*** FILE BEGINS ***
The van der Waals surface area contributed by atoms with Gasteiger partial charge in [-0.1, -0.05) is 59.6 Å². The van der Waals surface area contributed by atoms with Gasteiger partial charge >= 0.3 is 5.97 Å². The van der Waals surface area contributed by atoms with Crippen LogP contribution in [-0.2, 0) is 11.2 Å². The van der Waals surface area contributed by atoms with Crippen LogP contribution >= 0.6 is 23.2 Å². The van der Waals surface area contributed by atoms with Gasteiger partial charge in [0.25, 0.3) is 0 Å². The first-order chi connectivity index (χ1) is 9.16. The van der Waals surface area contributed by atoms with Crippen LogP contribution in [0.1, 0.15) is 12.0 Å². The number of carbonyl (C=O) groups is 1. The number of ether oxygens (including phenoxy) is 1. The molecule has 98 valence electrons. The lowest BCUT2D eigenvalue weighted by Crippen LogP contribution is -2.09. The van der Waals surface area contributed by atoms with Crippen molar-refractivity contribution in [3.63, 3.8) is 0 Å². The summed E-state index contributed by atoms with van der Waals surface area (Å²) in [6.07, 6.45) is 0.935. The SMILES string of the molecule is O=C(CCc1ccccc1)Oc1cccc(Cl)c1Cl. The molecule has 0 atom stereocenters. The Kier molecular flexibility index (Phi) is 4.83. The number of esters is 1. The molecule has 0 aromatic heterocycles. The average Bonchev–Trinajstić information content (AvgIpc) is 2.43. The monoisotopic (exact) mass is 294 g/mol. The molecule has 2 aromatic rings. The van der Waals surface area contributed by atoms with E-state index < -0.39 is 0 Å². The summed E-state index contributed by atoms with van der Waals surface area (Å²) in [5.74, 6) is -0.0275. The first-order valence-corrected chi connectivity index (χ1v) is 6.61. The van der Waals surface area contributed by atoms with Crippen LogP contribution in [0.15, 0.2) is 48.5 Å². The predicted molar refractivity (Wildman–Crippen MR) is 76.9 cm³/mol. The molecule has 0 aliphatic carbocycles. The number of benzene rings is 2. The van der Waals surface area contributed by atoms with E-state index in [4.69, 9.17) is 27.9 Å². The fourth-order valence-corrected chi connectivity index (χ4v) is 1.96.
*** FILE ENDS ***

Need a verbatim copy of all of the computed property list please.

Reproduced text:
The van der Waals surface area contributed by atoms with Gasteiger partial charge in [-0.1, -0.05) is 59.6 Å². The van der Waals surface area contributed by atoms with Gasteiger partial charge >= 0.3 is 5.97 Å². The van der Waals surface area contributed by atoms with Crippen LogP contribution in [-0.2, 0) is 11.2 Å². The van der Waals surface area contributed by atoms with Crippen LogP contribution >= 0.6 is 23.2 Å². The van der Waals surface area contributed by atoms with Gasteiger partial charge in [0.25, 0.3) is 0 Å². The first-order chi connectivity index (χ1) is 9.16. The van der Waals surface area contributed by atoms with Crippen LogP contribution in [0.1, 0.15) is 12.0 Å². The number of carbonyl (C=O) groups is 1. The number of ether oxygens (including phenoxy) is 1. The molecule has 98 valence electrons. The lowest BCUT2D eigenvalue weighted by Crippen LogP contribution is -2.09. The van der Waals surface area contributed by atoms with Crippen molar-refractivity contribution in [3.63, 3.8) is 0 Å². The summed E-state index contributed by atoms with van der Waals surface area (Å²) in [6.07, 6.45) is 0.935. The SMILES string of the molecule is O=C(CCc1ccccc1)Oc1cccc(Cl)c1Cl. The molecule has 0 atom stereocenters. The Kier molecular flexibility index (Phi) is 4.83. The number of esters is 1. The molecule has 0 aromatic heterocycles. The average Bonchev–Trinajstić information content (AvgIpc) is 2.43. The monoisotopic (exact) mass is 294 g/mol. The molecule has 2 aromatic rings. The van der Waals surface area contributed by atoms with E-state index < -0.39 is 0 Å². The summed E-state index contributed by atoms with van der Waals surface area (Å²) in [5.74, 6) is -0.0275. The first-order valence-corrected chi connectivity index (χ1v) is 6.61. The van der Waals surface area contributed by atoms with Crippen LogP contribution in [0.15, 0.2) is 48.5 Å². The predicted molar refractivity (Wildman–Crippen MR) is 76.9 cm³/mol. The molecule has 0 aliphatic carbocycles. The number of benzene rings is 2. The van der Waals surface area contributed by atoms with E-state index in [4.69, 9.17) is 27.9 Å². The fourth-order valence-corrected chi connectivity index (χ4v) is 1.96.